# Thread: 2 Questions about POINTER and MEMORY.

1. ## 2 Questions about POINTER and MEMORY.

int *p= 0;

p++ ; // why each ++, will increase the address by 2 ????

output:
0x12345670
0x12345672
0x12345674
0x12345676
.
.
...

//---------------------------------------------------------------------------//

int *p = 0 ; // That 's OK

int *p = 1 ; // Why ERROR?????

thx~!

2. p++ ; // why each ++, will increase the address by 2 ????
if you work with 16-bit adresses when you increase the adress you move it forward by 16-bits,which is 2 bytes..therefor it increases by the value of 2.

int *p=0;
this means that p points to nothing.
more apropriate might be:
int *p=NULL; but it's practically the same.
I guess your compiler doesnt like this:
int *p=1;
and it shouldn't. You'd want to initialize a pointer to an adress, not a number..

/btqq

3. Originally posted by btq

and it shouldn't. You'd want to initialize a pointer to an adress, not a number..

/btqq [/B]
how to initialize it to an address ?

p = 1 ; /// why can't i use 1 as an address??

4. the most common way to do it is to let the pointer point to a variable...

int i=2;
int *ptr=NULL; //it's a good thing to always initialize pointers to NULL....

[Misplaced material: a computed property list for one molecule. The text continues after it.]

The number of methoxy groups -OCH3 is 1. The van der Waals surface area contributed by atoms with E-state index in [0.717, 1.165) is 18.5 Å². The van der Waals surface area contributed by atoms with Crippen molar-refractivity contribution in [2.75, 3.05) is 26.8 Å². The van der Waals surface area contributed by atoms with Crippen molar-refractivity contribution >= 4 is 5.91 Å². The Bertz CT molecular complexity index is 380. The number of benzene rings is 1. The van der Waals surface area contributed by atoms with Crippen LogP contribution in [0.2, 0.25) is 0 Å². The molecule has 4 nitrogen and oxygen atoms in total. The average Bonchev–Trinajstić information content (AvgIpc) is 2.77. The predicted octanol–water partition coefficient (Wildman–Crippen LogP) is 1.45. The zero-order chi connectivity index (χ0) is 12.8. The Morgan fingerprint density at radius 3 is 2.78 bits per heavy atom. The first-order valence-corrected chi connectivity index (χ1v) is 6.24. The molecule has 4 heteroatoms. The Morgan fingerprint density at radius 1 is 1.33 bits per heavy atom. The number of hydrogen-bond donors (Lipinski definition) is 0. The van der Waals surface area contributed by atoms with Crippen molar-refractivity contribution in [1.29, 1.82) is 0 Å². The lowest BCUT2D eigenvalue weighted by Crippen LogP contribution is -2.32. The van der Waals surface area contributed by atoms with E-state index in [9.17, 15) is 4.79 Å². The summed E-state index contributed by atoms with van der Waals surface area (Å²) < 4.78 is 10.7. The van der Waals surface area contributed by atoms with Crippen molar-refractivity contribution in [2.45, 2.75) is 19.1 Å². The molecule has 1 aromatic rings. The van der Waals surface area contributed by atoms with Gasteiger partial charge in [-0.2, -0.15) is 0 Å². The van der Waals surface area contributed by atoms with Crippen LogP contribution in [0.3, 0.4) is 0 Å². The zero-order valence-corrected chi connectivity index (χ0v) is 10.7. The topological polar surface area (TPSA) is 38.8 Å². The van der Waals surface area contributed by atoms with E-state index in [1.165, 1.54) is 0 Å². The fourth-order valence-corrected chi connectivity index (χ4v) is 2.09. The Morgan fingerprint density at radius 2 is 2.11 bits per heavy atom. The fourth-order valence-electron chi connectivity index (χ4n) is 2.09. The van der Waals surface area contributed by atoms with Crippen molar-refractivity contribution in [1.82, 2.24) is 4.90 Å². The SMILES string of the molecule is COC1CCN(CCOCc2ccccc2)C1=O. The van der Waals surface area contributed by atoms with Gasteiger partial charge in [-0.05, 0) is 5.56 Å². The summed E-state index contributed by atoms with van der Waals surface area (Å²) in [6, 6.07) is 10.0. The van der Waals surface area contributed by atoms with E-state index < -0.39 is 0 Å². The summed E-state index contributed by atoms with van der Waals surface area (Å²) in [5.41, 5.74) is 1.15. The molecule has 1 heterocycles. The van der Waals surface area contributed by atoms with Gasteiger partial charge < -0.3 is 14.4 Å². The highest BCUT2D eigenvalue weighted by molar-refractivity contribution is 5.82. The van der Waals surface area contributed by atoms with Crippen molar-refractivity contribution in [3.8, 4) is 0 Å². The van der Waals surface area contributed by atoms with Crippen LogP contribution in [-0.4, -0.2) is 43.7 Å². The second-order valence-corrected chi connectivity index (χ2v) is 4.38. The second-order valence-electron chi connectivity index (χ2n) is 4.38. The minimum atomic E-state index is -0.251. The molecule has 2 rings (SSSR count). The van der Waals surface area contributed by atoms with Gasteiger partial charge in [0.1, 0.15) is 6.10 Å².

ptr=&i;

& is an adress operator that is used to assign the adress of i to ptr..so now ptr points to the variable i, that is, ptr contains the adress in which the contents of i is stored.

there are LOTS of text on the net about this, you might wanna check it out..

/btq

5. Hi,
As far as I know you cannot say:
Code:
`int *p=1`
because if you initialize the pointer you should initialized it to as address since the pointer stores the address only,

but I think you can do this:
Code:
```int x;
int *p;

p=&x;

*p=1;```
so with *p you can access the content of the variable which address is stored in the pointer *p.

6. so with *p you can access the content of the variable which address is stored in the pointer *p.
yup, the * here is called a dereferencer..

/btq

7. Originally posted by ammar
Hi,
As far as I know you cannot say:
Code:
`int *p=1`
because if you initialize the pointer you should initialized it to as address since the pointer stores the address only,

but I think you can do this:
Code:
```int x;
int *p;

p=&x;

*p=1;```
so with *p you can access the content of the variable which address is stored in the pointer *p.

HMM , i understood , thx.

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